A lesson . . .

As I continue to write The Shifu Cloth, my share of the blog posts for The Masked Ball, the short story for The Masked Ball miniature book and the edits to Paperweights, I am finding my mind has to compartmentalise.  To be frank it isn’t easy and when I return to both Shifu Cloth and Paperweights, I find I have to read a significant amount of the previous chapters to ground myself in the flow of that particular work.  Which is probably why I choose to make the story posts I contribute here, fairly light, spoofish and V.V. short.  So here we go with my next contribution, with the help of the wicked face of Guy of Gisborne alias Niccolo de Fleury.     

A lesson . . .      

Niccolo pulled me along.  He, like Percy, took big steps and I panted to keep up.  It seemed my lot to have men around me who were tall and whose legs covered a half league or more with each step.  I by contrast, am of very average height and in addition, on this day I was wearing a long gown and shoes with tiny heels and by the time we had reached the Hall of Embroideries, I was breathless and eager to rest.     

Niccolo however, had other plans as he hurried to the very end of the room. The chamber was large and with a fanned skylight in the frescoed ceiling so that luminescence flooded the floor.  Every kind of stitch, every type of fabric, every gold thread, every floss, every design was represented in the hall.  It was breathtaking.  But none more so than the robe that dominated the exhibition.     


The stumpwork robe


‘Aine,’ I whispered, for such work could only have been done with the blessing of  the Mother of the World.    

‘Yes,’ agreed Niccolo.  ‘Traveller’s work.  Adelina’s to be precise.’

‘Adelina’s work?’  Sir Percy’s favourite embroiderer.  Only one word could describe it. Iontach . . . it’s a Traveller’s word meaning wonderful, brilliant, superb.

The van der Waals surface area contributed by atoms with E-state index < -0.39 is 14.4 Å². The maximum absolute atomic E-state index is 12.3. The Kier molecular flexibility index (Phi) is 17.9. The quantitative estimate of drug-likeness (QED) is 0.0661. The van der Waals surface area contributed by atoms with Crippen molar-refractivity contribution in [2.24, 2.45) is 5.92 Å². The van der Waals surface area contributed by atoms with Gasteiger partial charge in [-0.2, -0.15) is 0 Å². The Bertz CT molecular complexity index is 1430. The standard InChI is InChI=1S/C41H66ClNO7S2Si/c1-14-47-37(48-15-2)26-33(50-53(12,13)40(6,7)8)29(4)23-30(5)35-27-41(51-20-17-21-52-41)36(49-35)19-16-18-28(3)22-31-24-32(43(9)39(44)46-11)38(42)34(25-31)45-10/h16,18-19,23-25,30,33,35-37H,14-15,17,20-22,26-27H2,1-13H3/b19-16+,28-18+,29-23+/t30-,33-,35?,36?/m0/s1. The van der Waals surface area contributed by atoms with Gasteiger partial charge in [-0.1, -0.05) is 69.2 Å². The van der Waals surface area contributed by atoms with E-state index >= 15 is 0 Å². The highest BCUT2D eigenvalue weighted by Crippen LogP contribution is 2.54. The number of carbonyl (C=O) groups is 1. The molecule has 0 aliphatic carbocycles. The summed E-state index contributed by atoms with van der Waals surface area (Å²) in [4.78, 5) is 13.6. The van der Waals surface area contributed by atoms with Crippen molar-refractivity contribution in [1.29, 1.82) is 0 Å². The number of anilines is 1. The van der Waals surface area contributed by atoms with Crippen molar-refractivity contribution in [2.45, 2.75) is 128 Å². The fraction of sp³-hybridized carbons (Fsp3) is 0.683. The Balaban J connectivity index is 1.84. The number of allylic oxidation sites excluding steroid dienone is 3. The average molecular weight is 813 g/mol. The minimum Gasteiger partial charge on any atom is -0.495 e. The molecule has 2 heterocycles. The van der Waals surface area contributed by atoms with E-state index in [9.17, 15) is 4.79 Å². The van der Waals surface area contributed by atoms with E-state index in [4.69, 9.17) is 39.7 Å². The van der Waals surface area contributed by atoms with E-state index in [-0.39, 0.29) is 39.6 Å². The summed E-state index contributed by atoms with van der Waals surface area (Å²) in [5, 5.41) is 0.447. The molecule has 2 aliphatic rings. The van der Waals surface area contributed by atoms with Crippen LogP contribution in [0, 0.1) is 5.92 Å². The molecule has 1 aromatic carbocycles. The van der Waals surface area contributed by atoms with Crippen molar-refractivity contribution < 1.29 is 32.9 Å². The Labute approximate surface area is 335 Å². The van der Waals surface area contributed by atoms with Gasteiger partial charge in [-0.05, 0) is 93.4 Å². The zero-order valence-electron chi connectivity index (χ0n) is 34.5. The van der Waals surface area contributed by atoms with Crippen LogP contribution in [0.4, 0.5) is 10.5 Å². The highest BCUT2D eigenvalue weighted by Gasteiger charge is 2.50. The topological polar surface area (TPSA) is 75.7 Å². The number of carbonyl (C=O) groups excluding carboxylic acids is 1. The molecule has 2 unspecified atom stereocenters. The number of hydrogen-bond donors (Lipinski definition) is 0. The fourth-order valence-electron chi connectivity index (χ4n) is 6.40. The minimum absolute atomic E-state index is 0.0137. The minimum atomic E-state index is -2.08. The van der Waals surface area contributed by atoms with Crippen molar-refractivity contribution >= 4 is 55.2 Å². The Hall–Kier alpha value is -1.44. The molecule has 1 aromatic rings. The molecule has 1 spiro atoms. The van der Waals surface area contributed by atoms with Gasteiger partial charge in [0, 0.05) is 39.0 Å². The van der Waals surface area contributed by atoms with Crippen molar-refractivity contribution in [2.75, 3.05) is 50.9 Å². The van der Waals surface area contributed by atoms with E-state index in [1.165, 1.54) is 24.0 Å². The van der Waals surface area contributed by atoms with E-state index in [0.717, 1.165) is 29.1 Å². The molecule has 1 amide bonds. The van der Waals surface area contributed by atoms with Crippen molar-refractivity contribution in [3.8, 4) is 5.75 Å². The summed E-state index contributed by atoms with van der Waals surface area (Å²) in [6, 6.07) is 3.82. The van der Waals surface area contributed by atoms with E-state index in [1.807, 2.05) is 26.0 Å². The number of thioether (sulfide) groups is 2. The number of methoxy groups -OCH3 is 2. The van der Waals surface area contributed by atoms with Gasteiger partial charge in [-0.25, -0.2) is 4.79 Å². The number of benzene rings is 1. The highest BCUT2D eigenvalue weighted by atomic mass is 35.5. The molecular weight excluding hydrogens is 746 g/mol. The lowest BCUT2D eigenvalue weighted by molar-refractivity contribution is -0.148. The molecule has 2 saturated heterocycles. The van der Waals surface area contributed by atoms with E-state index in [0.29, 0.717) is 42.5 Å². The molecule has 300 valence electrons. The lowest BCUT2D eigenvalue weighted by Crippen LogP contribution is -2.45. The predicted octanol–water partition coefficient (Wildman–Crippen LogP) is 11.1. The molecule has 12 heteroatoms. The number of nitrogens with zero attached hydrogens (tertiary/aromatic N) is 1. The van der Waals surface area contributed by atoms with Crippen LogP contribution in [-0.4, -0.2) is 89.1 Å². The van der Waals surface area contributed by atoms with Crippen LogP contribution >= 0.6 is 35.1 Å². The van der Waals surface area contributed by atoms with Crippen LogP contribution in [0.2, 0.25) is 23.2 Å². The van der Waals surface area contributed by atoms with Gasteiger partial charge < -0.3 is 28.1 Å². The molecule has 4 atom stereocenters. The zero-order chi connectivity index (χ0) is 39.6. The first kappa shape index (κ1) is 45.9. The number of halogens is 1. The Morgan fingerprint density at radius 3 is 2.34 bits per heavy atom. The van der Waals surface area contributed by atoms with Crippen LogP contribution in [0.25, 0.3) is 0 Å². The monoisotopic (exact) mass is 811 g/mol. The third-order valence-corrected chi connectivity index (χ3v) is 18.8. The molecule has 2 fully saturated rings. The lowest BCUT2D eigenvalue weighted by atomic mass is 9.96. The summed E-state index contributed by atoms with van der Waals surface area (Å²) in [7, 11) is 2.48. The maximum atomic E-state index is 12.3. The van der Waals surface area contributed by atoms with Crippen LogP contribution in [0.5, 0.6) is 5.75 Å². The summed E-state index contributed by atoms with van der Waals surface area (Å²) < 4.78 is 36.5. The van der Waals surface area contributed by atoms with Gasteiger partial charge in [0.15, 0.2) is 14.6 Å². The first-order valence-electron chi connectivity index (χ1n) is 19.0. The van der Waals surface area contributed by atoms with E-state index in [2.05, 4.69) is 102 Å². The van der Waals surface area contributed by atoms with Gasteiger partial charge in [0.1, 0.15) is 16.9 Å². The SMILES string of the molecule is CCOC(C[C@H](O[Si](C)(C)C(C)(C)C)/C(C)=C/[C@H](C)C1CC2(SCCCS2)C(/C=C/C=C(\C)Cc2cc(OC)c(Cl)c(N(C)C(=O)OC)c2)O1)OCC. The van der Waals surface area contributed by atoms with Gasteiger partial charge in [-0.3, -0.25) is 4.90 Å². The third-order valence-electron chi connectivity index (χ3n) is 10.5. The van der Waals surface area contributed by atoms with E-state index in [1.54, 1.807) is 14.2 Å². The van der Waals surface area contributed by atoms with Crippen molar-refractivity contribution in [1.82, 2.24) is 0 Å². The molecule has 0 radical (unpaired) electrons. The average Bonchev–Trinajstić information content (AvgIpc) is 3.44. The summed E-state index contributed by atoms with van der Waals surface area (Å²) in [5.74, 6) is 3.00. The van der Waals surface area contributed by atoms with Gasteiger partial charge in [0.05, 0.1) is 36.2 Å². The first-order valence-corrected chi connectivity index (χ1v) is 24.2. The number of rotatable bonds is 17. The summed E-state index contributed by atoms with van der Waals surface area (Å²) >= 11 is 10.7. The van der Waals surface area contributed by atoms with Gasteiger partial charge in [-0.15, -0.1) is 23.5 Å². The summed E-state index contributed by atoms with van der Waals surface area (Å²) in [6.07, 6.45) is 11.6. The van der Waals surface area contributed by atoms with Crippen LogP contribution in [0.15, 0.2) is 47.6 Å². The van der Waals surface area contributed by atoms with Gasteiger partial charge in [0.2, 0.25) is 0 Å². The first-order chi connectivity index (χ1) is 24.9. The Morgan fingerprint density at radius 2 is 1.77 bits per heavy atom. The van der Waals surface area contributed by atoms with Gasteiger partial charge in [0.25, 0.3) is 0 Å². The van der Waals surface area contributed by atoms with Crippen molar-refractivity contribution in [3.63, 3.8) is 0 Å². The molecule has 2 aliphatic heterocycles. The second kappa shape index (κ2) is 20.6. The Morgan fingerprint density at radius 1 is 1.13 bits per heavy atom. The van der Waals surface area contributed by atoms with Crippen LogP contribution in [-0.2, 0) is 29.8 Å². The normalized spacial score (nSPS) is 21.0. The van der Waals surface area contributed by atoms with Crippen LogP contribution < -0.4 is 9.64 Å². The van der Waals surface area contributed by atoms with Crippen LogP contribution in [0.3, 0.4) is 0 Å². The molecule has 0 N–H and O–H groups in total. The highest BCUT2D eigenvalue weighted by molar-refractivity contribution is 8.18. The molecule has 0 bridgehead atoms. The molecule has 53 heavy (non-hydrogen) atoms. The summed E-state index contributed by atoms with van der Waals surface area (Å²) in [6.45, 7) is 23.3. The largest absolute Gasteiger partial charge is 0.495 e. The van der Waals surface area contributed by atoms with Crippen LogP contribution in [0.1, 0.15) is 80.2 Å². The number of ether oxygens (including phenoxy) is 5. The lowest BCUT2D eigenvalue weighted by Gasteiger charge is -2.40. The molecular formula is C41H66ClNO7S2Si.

I walked around the cream robe which hung above me like a waterfall of silk. I wanted to run my fingers over the thick welted embroidery which was sumptuous enough to hide things under.  My eyes fixed on a blue silk butterfly.     

'My eyes fixed on a blue silk butterfly . . .'


‘It hides a book.’ Niccolo said. ‘ There are dozens of books on the whole robe, concealed, hidden . . .’     


‘Indeed. And every one tells one chapter of a story . . . a lesson on why the nature of Others should be respected.’     

‘I have heard the tale.  A troubadour attended Parthenope’s salon last winter and sang the story which is not so very old itself.  I heard it all happened only two years before.  It was so . . .’ I was unable to finish, because if I had said what was in my mind, the man, my escort Niccolo de Fleury, would have been insulted and angered.  I looked at him and realised he knew what I wanted to say . . . that Others could be cruel and infinitely dangerous.     

‘Are you, ‘ I asked.     

‘I can be.’     

'I can be . . . '

He took my hand. ‘Lucia, the book that I have taken from you tells mortals and Others how to mesmer the amulet open and thence how to use it for wicked means. Blakeney knew this and I confess to wondering why he wanted it.  He is Other, he has as much to gain or lose as all of us.’    

‘Why do you want it yourself?’     

He gave me one of those slow, one-sided smiles that I could interpret as seelie or not and I was none the wiser, if damned uncomfortable . . . and frightened. ‘Niccolo, what does the amulet do?’     

He stood apart from me as if we each stood on the opposite sides of an abyss. Mortal versus Other and apart from our breathing there was no sound in the room. Finally he spoke. ‘Something very bad . . .’     

Hugh’s journal . . . –>